• Conn et al. (2013) analyzed the NOAA vessel speed restrictions along the U.S. east coast, which focus on reducing the negative impacts of ship strikes on the critically endangered North Atlantic right whale population. By examining the estimation of the probability of lethal injury given a ship strike at different vessel speeds and the estimation of the effect of transit speed on the rate of ship strikes, the study found that vessel speed is positively correlated to both components and that limiting vessel speed could be an effective measure to mitigate whale mortality caused by ship strikes.

  • Laist et al. (2014) examined interactions between ship traffic and North Atlantic right whales along the U.S. east coast before and after implementation of mandatory seasonal management areas and VSR requests in critical habitat for right whales. The researchers found that in the 18 year time period before NOAA mandatory VSR was implemented, 13 of 15 (87%) right whales and 12 of 26 (46%) humpback whales killed by ships were found inside or near the later-established seasonal management areas. During the first 5 years after the NOAA mandatory VSR was implemented, no recorded right whale deaths attributed to large vessel strikes found inside or near active seasonal management areas, suggesting that the mandatory VSR in seasonal management areas off of the east coast has been effective at reducing North Atlantic right whale ship strike fatalities.

  • Wiley et al. (2016) examined two independent collisions between non-commercial vessels and North Atlantic right whales and highlighted that in both cases there were numerous experienced crew and excellent weather conditions, but the ship strikes still occurred, signalling that speed is the likely main factor in avoiding fatal ship strikes to large whales.

  • Crum et al. (2019) applied a modeling framework based on encounter theory to quantify the risk of lethal collisions between endangered North Atlantic right whales and vessels. Using AIS data and spatially explicit estimates of right whale abundance, they modeled risk at fine spatiotemporal scales before and after the implementation of the NOAA mandatory VSR in the southeastern U.S. They found that expected seasonal mortality rates of right whales decreased 22% on average after the speed rule was implemented, indicating that the rule is effective at reducing lethal collisions.

Reducing large vessel speeds reduces underwater noise.

  • Gassman, Wiggins, and Hildebrand (2017) opportunistically measured underwater radiated noise from container ships in the Santa Barbara Channel and compared it with AIS data to estimate signature source levels and directionality and estimate noise emissions at different speed levels. They found that source levels were significantly lower (up to tens of dB) for transits at 13.4 knots and 9.5 knots than at 20.4 knots.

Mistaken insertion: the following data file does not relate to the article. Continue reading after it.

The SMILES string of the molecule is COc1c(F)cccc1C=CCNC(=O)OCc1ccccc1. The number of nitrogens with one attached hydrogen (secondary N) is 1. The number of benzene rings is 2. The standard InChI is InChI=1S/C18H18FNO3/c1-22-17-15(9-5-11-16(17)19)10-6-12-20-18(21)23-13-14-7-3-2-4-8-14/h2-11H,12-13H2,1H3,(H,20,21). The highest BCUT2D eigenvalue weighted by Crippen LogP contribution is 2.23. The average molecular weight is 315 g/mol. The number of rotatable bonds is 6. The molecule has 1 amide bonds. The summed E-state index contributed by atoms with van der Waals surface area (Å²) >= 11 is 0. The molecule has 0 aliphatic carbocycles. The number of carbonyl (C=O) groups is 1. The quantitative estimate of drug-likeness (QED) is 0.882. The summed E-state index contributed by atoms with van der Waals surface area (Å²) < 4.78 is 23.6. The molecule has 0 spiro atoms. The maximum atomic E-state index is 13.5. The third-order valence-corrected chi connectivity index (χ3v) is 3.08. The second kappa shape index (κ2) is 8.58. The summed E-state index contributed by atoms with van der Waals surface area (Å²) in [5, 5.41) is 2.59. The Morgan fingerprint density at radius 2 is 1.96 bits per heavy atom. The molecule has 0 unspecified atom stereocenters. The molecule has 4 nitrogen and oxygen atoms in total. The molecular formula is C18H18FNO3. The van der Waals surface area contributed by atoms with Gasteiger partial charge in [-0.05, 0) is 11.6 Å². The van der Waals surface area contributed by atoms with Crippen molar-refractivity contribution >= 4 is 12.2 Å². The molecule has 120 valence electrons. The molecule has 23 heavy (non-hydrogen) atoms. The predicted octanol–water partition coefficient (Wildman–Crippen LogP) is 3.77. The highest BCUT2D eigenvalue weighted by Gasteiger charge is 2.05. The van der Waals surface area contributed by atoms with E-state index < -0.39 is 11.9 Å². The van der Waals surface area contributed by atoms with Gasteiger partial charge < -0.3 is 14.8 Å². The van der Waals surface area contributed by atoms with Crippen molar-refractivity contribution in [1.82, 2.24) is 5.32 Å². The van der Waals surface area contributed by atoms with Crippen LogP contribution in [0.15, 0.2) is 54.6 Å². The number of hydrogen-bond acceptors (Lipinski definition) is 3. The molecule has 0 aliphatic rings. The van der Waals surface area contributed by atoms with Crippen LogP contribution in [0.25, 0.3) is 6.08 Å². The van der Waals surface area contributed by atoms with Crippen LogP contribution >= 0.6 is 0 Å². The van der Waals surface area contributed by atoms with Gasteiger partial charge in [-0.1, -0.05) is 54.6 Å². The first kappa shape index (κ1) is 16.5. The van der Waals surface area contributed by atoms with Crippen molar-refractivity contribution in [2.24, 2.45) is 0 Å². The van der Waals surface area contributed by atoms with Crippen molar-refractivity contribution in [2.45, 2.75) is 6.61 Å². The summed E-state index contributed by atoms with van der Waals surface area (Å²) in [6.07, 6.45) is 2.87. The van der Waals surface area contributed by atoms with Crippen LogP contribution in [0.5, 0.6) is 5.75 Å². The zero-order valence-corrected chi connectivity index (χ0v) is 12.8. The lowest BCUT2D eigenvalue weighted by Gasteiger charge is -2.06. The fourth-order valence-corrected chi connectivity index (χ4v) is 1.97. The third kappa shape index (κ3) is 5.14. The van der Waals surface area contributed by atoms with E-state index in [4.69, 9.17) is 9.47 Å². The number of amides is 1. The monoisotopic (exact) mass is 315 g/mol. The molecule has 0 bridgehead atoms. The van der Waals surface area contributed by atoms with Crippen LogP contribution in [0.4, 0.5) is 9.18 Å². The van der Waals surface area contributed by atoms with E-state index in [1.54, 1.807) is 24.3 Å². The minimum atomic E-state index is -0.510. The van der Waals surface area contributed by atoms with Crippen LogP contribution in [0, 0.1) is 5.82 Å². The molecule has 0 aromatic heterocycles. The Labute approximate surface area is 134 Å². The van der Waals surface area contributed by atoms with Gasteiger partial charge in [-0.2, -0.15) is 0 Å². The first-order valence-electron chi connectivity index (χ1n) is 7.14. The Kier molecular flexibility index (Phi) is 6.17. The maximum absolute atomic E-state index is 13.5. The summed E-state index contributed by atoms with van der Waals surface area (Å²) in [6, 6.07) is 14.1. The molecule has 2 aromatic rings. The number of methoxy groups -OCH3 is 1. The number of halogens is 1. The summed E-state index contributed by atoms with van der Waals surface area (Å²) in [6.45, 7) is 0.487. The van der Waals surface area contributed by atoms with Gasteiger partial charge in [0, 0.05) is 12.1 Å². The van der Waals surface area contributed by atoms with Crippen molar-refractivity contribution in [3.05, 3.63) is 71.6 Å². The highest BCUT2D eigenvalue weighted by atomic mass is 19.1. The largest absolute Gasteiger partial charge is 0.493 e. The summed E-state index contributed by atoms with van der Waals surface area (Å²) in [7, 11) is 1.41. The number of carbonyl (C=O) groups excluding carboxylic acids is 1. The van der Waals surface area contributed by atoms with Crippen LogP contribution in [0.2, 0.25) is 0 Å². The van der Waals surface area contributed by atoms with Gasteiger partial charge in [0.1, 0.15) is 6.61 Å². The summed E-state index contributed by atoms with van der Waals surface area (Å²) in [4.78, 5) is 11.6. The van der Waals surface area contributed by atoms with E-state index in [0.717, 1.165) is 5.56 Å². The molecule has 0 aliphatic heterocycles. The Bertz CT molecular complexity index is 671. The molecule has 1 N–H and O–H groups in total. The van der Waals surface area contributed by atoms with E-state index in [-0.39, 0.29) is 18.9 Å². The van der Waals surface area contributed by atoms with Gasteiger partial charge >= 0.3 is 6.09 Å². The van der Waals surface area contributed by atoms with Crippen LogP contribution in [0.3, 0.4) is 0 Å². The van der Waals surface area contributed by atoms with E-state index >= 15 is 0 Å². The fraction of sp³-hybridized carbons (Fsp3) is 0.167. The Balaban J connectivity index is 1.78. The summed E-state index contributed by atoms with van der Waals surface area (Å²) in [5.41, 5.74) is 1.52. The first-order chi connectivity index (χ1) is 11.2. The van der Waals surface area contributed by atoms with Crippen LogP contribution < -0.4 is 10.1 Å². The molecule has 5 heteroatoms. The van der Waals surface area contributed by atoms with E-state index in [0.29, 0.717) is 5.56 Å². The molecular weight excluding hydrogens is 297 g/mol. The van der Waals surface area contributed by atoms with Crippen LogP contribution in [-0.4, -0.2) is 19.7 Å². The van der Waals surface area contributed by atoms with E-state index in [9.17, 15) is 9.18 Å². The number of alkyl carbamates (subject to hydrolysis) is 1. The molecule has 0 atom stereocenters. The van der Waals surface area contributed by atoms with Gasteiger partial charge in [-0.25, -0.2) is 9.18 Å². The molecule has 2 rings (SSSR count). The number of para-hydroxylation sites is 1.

• McKenna et al. (2009) recorded and analyzed noise data from a high-frequency acoustic recording package to understand the contribution of noise from commercial ship traffic to the acoustic environment of the Channel Islands National Marine Sanctuary and its surrounding waters. They found that the level of noise generated by ships is related to the size, speed, and power of the vessel, along with a number of other factors including type, propeller, engine, age, and any damage to the vessel. They also found that larger, faster ships generate more noise because they produce more propulsion power which is converted into acoustic power via bubble cavitation.

  • Joy et al. (2019) examined AIS data and noise data from a hydrophone in the Salish Sea during a voluntary, incentivized commercial vessel slowdown trial in 2017 and found that slower vessel speeds during the trial reduced underwater noise in the area by 1.2dB, despite longer passage times.

Reducing the speeds of large vessels decreases fuel consumption, leading to a decrease in harmful air emissions and greenhouse gases.

  • Lindstad et al. (2011) analyzed global historical data and created a model to calculate costs and emissions associated with large ships traveling at different speeds. The authors’ results show that there is a substantial potential for reducing CO2 emissions in shipping by slowing large vessels down. The authors also note that since these emissions reductions calculations are based solely on decreases in speeds of these vessels, they can be implemented and start achieving benefits in the short-term.

  • SBCAPCD (2023) analyzed AIS data to quantify air emissions reductions associated with the 2022 Protecting Blue Whales and Blue Skies Vessel Speed Reduction Program, which encourages container and car carrier lines to enroll and slow their vessels to 10 knots or less in VSR zones off of San Francisco Bay and southern California. They found that the combined efforts of all enrolled companies in 2019 across over 266,148 nautical miles helped to reduce approximately 921 tons of smog-forming nitrogen oxides (NOx) and more than 32,600 metric tons of regional greenhouse gases.

Reducing vessel speeds to 10 knots has minimal to no economic impact on the shipping industry.

  • Using AIS data from 2015 for the Santa Barbara Channel region, Gonyo et al. (2019) estimated the economic impact of a variety of ship strike risk reduction strategies, including a 10 knot and 12 knot VSR request, on the shipping industry and estimated that shipping travel costs would increase minimally by 1.3-2.0% (+$880,765-$1,360,034 to a 2015 travel cost estimate of $66,658,476) across the study area as a result of changes in vessel speed impacting vessel transportation costs and inventory carrying costs across industry.

Targeted analyses have shown that cooperation with the NOAA voluntary Vessel Speed Reduction (VSR) in southern California - and other, similar voluntary VSR requests - has been low.

  • Wiley et al. (2008) determined the levels of compliance in 2003 and 2004 with a voluntary VSR program in the northeast U.S. focused on reducing speeds of whale watch vessels to reduce the risk of ship strikes on endangered whales. The authors found that the level of noncompliance was high and that the voluntary conservation program did not achieve the goal of substantially limiting vessel speed near whales. Their findings suggest the importance of establishing quantifiable metrics and frequent evaluations of compliance to ensure efficacy of voluntary conservation efforts like VSR.